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Does Child Labour Affect School Attendance and School Performance?Multi Country Evidence on SIMPOC data

  • Geoffrey Lancaster
  • Ranjan Ray

This paper provides evidence on the the impact of child labor on child schooling.The limited evidence that does exist on this issue makes little or no attempt to control for the endogeneity of child labour hours in the estimation.Such endogeneity can arise because of the reverse causation of child labour by learning dis advantage and lack of necessary intrinsic skills. The present study is conducted on the data sets of Belize,Cambodia,Namibia,Panama,Philippines,Portugal and Sri lanka, that were collected under the SIMPOC programme of the ILO.The study,that seeks to control for the endogeneity mentioned above, provides extensive evidence of the damage done by child labour to the child's education right from her point of entry to the labour market.A lone and significant exception is provided by the Sri Lankan results.The Sri Lankan evidence suggests a cut off point in the range of(approximately) 12-15 hours a week beyond which child work impacts negatively on the child's learning. This evidence is supportive of ILO Convention No. 138, Art. 7(b), which stipulates that "light work" may be permitted as of the age of 12 provided it does not "prejudice attendance at school".This is howvever not true of the evidence from other countries.One result that all the data sets agree on is the strong positive role that adult education plays in promoting the child's learning.

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Paper provided by Econometric Society in its series Econometric Society 2004 Australasian Meetings with number 68.

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Date of creation: 11 Aug 2004
Date of revision:
Handle: RePEc:ecm:ausm04:68
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  1. Basu, Kaushik & Tzannatos, Zafiris, 2003. "The Global Child Labor Problem: What Do We Know and What Can We Do?," Working Papers 03-06, Cornell University, Center for Analytic Economics.
  2. F. Rosati & M. Rossi, 2001. "Children's Working Hours, School Enrolment and Human Capital Accumulation: Evidence from Pakistan and Nicaragua," UCW Working Paper 8, Understanding Children's Work (UCW Programme).
  3. Peter Jensen & Helena Skyt Nielsen, 1997. "Child labour or school attendance? Evidence from Zambia," Journal of Population Economics, Springer, vol. 10(4), pages 407-424.
  4. Orazem, Peter & Gunnarsson, Victoria, 2004. "Child Labour, School Attendance and Performance: A Review," Staff General Research Papers 11177, Iowa State University, Department of Economics.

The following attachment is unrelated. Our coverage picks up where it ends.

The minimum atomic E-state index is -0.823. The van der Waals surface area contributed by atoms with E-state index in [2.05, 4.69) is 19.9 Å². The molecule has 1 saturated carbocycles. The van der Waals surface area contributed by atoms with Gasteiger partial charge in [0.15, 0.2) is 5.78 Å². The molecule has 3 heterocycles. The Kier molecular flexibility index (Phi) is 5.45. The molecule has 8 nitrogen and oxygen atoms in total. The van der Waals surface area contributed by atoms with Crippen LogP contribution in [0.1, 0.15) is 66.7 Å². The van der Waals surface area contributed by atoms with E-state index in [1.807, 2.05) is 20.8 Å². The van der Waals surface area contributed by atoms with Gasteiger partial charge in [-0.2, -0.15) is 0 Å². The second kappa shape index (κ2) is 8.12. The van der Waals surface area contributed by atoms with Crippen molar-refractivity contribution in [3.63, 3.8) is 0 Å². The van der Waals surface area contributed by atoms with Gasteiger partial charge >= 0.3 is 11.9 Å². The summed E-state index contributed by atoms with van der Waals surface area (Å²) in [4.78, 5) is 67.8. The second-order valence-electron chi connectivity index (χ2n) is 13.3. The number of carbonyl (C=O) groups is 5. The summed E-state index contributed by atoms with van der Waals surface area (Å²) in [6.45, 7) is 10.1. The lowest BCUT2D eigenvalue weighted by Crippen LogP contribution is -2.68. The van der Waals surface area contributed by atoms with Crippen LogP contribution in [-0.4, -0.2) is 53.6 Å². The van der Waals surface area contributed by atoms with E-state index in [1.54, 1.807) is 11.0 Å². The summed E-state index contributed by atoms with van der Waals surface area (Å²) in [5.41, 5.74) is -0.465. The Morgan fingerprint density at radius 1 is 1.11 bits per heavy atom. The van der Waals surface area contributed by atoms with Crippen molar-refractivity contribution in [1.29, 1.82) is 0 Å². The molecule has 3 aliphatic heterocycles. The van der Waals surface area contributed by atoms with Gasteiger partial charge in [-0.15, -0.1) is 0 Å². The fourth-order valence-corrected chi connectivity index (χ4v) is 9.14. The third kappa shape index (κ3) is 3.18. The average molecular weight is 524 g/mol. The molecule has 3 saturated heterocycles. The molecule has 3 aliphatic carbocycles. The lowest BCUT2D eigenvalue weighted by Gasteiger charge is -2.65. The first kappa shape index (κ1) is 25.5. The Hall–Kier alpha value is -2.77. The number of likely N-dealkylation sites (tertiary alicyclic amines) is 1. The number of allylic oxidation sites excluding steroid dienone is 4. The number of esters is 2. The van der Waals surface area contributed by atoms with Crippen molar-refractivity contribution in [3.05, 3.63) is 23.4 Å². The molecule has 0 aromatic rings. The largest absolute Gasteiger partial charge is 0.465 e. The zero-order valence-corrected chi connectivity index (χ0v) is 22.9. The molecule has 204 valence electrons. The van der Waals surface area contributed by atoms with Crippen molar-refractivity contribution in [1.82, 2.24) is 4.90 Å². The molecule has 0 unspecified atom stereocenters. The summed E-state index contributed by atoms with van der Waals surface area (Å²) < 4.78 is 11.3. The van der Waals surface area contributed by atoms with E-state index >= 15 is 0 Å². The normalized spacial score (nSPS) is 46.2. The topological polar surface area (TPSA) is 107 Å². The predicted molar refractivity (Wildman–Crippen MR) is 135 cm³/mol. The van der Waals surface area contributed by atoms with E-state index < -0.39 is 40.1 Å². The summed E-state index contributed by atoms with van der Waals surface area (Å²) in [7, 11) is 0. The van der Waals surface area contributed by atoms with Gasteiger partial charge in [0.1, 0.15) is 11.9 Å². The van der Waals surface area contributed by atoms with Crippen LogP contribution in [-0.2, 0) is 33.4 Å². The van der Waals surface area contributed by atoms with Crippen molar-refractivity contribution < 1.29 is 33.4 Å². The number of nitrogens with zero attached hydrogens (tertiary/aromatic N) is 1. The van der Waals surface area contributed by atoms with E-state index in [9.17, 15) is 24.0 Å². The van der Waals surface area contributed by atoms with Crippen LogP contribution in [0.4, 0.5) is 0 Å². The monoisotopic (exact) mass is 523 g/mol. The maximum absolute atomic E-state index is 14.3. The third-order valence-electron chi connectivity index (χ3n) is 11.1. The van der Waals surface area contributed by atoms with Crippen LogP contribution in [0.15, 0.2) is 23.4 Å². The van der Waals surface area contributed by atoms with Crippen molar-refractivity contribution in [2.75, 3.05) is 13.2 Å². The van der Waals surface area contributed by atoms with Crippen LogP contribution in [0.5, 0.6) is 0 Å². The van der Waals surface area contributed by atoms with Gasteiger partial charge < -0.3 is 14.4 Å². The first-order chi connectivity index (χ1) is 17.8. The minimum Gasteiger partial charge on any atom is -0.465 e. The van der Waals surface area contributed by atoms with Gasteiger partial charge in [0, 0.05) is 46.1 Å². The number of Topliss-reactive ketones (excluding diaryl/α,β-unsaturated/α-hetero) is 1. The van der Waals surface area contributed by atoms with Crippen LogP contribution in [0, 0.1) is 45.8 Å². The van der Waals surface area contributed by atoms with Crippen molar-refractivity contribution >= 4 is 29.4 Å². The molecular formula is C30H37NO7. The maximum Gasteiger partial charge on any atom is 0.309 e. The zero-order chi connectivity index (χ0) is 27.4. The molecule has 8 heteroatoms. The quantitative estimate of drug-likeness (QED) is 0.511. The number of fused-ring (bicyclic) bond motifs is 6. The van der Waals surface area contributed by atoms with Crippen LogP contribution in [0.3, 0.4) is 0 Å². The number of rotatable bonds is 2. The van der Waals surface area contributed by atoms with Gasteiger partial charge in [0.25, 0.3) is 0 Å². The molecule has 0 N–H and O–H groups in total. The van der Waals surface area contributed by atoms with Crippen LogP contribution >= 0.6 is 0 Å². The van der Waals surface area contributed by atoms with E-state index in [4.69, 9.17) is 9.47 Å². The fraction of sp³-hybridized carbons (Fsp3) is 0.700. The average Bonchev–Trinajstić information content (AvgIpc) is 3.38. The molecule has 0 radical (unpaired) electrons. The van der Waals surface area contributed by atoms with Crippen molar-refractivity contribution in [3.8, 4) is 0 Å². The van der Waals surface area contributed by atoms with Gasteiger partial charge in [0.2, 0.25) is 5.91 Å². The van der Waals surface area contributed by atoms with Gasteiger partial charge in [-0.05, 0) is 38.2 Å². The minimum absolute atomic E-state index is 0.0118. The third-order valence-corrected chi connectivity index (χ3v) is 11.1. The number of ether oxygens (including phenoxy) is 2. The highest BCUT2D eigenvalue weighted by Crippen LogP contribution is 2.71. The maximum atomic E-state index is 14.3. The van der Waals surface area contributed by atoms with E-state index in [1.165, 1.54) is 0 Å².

5. Ravallion, Martin & Wodon, Quentin, 2000. "Does Child Labour Displace Schooling? Evidence on Behavioural Responses to an Enrollment Subsidy," Economic Journal, Royal Economic Society, vol. 110(462), pages C158-75, March.
  6. Basu, Kaushik, 1998. "Child labor : cause, consequence, and cure, with remarks on International Labor Standards," Policy Research Working Paper Series 2027, The World Bank.
  7. Sonia Bhalotra, 2000. "Is child work necessary?," LSE Research Online Documents on Economics 6652, London School of Economics and Political Science, LSE Library.
  8. Ray, R., 1999. "Poverty, Household Size and Child Welfare in India," Papers 1999-01, Tasmania - Department of Economics.
  9. Christopher Heady, 2000. "What is the Effect of Child Labour on Learning Achievement? Evidence from Ghana," Papers inwopa00/7, Innocenti Working Papers.
  10. George Psacharopoulos & Harry Anthony Patrinos, 1997. "Family size, schooling and child labor in Peru - An empirical analysis," Journal of Population Economics, Springer, vol. 10(4), pages 387-405.
  11. Hideo Akabayashi & George Psacharopoulos, 1999. "The trade-off between child labour and human capital formation: A Tanzanian case study," Journal of Development Studies, Taylor & Francis Journals, vol. 35(5), pages 120-140.
  12. Ranjan Ray, 2002. "The Determinants of Child Labour and Child Schooling in Ghana," Journal of African Economies, Centre for the Study of African Economies (CSAE), vol. 11(4), pages 561-590, December.
  13. Hoddinott, John & Kinsey, Bill, 2001. " Child Growth in the Time of Drought," Oxford Bulletin of Economics and Statistics, Department of Economics, University of Oxford, vol. 63(4), pages 409-36, September.
  14. George Psacharopoulos, 1997. "Child labor versus educational attainment Some evidence from Latin America," Journal of Population Economics, Springer, vol. 10(4), pages 377-386.
  15. Pushkar Maitra & Ranjan Ray, 2002. "The Joint Estimation of Child Participation in Schooling and Employment: Comparative Evidence from Three Continents," Oxford Development Studies, Taylor & Francis Journals, vol. 30(1), pages 41-62.
  16. Orazem, Peter F & Gunnarsson, Victoria, 2003. "Child labour, school attendance and academic performance : a review," ILO Working Papers 366541, International Labour Organization.
  17. Paul Glewwe, 2002. "Schools and Skills in Developing Countries: Education Policies and Socioeconomic Outcomes," Journal of Economic Literature, American Economic Association, vol. 40(2), pages 436-482, June.
  18. FurioCamillo Rosati & Zafiris Tzannatos, 2006. "Child Labour In Vietnam," Pacific Economic Review, Wiley Blackwell, vol. 11(1), pages 1-31, 02.
  19. Ranjan Ray, 2000. "Analysis of child labour in Peru and Pakistan: A comparative study," Journal of Population Economics, Springer, vol. 13(1), pages 3-19.
  20. Sonia Bhalotra, and Zafiris Tzannatos, 2003. "Child labor : what have we learnt?," Social Protection Discussion Papers 27872, The World Bank.
  21. Ray, Ranjan, 2000. "Child Labor, Child Schooling, and Their Interaction with Adult Labor: Empirical Evidence for Peru and Pakistan," World Bank Economic Review, World Bank Group, vol. 14(2), pages 347-67, May.
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